By Barry Reszel
There hasn’t been a Chicagoland professional staging of this masterpiece since the Nick Bowling-directed Jeff winner (both he and the show itself) at Lincolnshire’s Marriott Theatre in 2018. But newcomers to the title and those who care to see it again for the first time, alike, need this production now.
It seems so clear that all Americans can benefit from the reminder that the harsh realities presented here at the turn of the 20th century are being relived today—daily, hourly, by the minute—on the streets of Chicagoland and throughout this country. And those who get this poignant, staged slap on the back of the head might be inclined to share it with their neighbors. In so doing, everyone might be a little more mindful, a little more compassionate, in the days and weeks ahead. This reviewer can think of no better catalyst to begin spinning the wheels of a dream in which all find the best versions of their humanity and share it with others.
Terrence McNally‘s book based on E. L. Doctorow‘s 1975 novel of the same name tells the story of three groups in the first decade of 20th century New York: White, upper-class suburbanites of New Rochelle, especially the matriarch of one family, “Mother;” African Americans in Harlem, chiefly Ragtime pianist “Coalhouse Walker Jr.;” and Eastern European immigrants, characterized by Tateh, a Jewish immigrant from Latvia. Interspersed in the intermingled story of these three groups are historical figures including Harry Houdini, Evelyn Nesbit, Booker T. Washington, J. P. Morgan, Henry Ford, Admiral Peary, Emma Goldman and others. A full synopsis (spoilers included) and production history may be read here.
Director Stacey Flaster’s treatment of this musical’s focus on privilege, class, race, immigration and unfair justice in the early 1900s begs the acknowledgment of their parallels to today. This show and its impeccable, at times subtle, staging is a pitch-perfect master class in sociology—imploring some requisite self reflection.
Each on- and back-stage contributor to this production—worthy of any professional stage in any American city—is deserving of the highest accolades. Those in leading roles are certainly worthy of this company’s given trust. Youthful Curtis Bannister, perfectly cast as Coalhouse Walker, Jr., confidently leads this entire production with the lovely and talented Lydia Burke as Sarah. Their version of the iconic, “Wheels of a Dream,” is positively resplendent.
Strong and gorgeous Kelly Britt is a magnificent Mother, a woman ahead of her time in the ability to create her own life in her traveling husband’s absence. Brian Hupp’s (Father) operatic voice and subtly acted character arc are memorable takeaways. So, too, is Dan Gold’s characterization of Jewish Latvian immigrant Tateh, who moves from despair to success with humor, wit and heartfelt kindness.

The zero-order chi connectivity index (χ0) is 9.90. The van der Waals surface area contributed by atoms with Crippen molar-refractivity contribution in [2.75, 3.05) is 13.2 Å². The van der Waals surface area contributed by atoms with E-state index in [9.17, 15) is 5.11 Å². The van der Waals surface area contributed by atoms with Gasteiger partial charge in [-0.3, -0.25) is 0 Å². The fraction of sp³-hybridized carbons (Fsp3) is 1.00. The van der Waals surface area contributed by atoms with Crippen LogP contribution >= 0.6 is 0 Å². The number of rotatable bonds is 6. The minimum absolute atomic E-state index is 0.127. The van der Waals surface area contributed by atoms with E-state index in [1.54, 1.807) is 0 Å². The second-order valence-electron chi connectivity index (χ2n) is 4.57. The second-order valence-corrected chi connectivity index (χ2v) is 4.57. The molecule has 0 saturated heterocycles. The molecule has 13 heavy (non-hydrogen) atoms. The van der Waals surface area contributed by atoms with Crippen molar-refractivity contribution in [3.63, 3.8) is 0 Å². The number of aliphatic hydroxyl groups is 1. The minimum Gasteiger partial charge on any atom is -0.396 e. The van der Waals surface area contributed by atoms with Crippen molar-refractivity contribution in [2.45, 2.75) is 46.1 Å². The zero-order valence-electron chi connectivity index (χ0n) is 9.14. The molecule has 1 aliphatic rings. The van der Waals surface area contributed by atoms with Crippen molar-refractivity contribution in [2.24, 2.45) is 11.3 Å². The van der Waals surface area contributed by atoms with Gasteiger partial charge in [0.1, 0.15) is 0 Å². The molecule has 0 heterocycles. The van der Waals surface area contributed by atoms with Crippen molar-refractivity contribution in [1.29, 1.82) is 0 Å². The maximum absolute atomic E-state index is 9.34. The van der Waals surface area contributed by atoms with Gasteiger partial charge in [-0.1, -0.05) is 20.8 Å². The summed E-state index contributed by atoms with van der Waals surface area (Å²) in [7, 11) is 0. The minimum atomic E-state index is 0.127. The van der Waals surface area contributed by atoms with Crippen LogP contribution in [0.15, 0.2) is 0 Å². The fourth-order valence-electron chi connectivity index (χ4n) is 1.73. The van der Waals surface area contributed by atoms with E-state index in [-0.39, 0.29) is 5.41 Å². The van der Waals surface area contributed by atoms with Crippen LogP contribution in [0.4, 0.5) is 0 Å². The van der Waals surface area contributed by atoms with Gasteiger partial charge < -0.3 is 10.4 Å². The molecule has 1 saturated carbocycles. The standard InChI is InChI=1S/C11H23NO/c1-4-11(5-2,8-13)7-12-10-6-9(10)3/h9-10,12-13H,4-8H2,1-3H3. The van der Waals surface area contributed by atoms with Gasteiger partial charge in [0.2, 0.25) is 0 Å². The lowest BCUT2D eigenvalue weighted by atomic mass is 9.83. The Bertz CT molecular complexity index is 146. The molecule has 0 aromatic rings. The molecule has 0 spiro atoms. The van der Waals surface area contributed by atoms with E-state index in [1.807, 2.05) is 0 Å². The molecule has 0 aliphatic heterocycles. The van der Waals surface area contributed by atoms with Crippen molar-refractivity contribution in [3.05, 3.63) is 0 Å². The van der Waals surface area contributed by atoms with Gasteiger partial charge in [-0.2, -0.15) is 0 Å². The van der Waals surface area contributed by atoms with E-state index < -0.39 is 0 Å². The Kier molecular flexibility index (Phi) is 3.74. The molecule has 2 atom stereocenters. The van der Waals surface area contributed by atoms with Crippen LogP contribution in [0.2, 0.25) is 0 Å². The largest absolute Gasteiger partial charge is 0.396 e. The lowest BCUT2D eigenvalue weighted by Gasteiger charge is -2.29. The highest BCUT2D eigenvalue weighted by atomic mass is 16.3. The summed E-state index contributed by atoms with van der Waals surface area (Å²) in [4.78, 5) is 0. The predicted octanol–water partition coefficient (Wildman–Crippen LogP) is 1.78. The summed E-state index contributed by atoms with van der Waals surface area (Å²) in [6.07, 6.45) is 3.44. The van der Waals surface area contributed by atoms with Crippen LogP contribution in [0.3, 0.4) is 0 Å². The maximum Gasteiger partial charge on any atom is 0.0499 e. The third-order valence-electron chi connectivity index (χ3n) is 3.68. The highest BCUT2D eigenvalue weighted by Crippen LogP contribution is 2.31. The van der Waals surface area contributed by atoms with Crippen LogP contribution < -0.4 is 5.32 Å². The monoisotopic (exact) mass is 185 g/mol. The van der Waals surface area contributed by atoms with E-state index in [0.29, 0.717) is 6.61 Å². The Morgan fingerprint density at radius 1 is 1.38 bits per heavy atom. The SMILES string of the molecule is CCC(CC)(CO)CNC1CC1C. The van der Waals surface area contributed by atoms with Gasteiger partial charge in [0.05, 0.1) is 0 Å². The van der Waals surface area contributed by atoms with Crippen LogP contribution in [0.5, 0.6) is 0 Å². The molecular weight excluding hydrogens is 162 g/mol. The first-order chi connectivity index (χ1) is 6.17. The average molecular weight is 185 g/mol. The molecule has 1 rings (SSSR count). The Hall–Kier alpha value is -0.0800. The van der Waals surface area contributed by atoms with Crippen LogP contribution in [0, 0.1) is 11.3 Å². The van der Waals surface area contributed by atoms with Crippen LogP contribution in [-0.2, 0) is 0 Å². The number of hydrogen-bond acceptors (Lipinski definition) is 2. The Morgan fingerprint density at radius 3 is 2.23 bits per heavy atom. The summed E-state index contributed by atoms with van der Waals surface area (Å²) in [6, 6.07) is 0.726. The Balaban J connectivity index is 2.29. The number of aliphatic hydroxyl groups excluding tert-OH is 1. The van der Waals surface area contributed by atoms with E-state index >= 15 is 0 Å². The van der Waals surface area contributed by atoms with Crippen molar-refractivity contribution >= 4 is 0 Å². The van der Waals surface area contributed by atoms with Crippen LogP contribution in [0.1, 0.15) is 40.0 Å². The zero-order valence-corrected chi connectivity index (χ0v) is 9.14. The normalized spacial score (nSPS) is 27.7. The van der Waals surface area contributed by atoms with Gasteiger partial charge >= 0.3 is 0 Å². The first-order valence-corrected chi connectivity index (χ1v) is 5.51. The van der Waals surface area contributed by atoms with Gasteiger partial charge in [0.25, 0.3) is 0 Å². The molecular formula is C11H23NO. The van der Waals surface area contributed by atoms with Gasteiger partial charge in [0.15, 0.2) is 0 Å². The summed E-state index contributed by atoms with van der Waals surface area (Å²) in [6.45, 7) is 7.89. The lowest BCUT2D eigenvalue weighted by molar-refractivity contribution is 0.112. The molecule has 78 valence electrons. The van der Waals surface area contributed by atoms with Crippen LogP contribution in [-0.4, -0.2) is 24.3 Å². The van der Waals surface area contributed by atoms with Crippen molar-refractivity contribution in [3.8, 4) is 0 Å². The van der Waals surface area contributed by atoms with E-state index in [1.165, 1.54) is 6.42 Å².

Backstage, Rachel Sypniewski’s costumes are detailed and gorgeous, complemented perfectly by the intricate hair and wig work from Alice Salazar and Charlene Sellers. Sotirios Livaditis’ mobile set has necessary touches of opulence and grunge; his use of two moving staircases creates great visual diversity without slowing the story’s movement. Ellen Markus’ props include one very cool, drive-able Model T. While Ragtime is not a dance heavy show, Choreographer Ariel Etana Triunfo’s fine talents are particularly shown off in “Gettin’ Ready Rag.” Finally, Roger Bingaman’s music direction and conducting are magnificent, as are the talents of his full orchestra members who, in this near-opera of a musical, get nary a beat’s rest.
Added to the emotional takeaways of Ragtime, this reviewer would be remiss in not pointing out Music Theatre Works’ raising of its own quality bar with this production. Now at home in Skokie’s beautiful North Shore Center for the Performing Arts, Music Theatre Works here can compete with Lincolnshire’s Marriott, Oakbrook Terrace’s Drury Lane and Aurora’s Paramount for suburban on- and back-stage talent. Truly this production is as good as it gets. And with its newly announced 2022 season (link here), brimming with creative intrigue, there’s every reason to be excited about all that is to come.
Music Theatre Works presents “Ragtime” through Nov. 7 at North Shore Center for the Performing Arts, 9501 Skokie Blvd., Skokie. More information and tickets are available here.